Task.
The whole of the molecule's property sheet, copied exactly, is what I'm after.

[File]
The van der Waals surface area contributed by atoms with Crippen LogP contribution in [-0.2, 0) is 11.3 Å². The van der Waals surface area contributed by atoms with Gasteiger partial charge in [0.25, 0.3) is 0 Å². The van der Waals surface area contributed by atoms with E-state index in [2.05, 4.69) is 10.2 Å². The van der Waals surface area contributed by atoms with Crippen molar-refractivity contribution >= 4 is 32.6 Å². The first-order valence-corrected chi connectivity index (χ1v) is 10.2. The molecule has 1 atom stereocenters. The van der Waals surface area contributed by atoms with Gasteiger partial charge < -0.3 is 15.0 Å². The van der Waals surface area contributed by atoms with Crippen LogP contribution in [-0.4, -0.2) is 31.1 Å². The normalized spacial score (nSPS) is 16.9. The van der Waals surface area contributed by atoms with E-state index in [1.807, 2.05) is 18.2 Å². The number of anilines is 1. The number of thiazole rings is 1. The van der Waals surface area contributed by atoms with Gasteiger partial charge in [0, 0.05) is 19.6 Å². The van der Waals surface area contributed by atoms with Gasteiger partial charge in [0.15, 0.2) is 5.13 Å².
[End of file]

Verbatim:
The van der Waals surface area contributed by atoms with Crippen LogP contribution in [-0.2, 0) is 11.3 Å². The van der Waals surface area contributed by atoms with Gasteiger partial charge in [0.25, 0.3) is 0 Å². The van der Waals surface area contributed by atoms with E-state index in [2.05, 4.69) is 10.2 Å². The van der Waals surface area contributed by atoms with Crippen molar-refractivity contribution >= 4 is 32.6 Å². The first-order valence-corrected chi connectivity index (χ1v) is 10.2. The molecule has 1 atom stereocenters. The van der Waals surface area contributed by atoms with Gasteiger partial charge < -0.3 is 15.0 Å². The van der Waals surface area contributed by atoms with Crippen LogP contribution in [-0.4, -0.2) is 31.1 Å². The normalized spacial score (nSPS) is 16.9. The van der Waals surface area contributed by atoms with E-state index in [1.807, 2.05) is 18.2 Å². The number of anilines is 1. The number of thiazole rings is 1. The van der Waals surface area contributed by atoms with Gasteiger partial charge in [0, 0.05) is 19.6 Å². The van der Waals surface area contributed by atoms with Gasteiger partial charge in [0.15, 0.2) is 5.13 Å².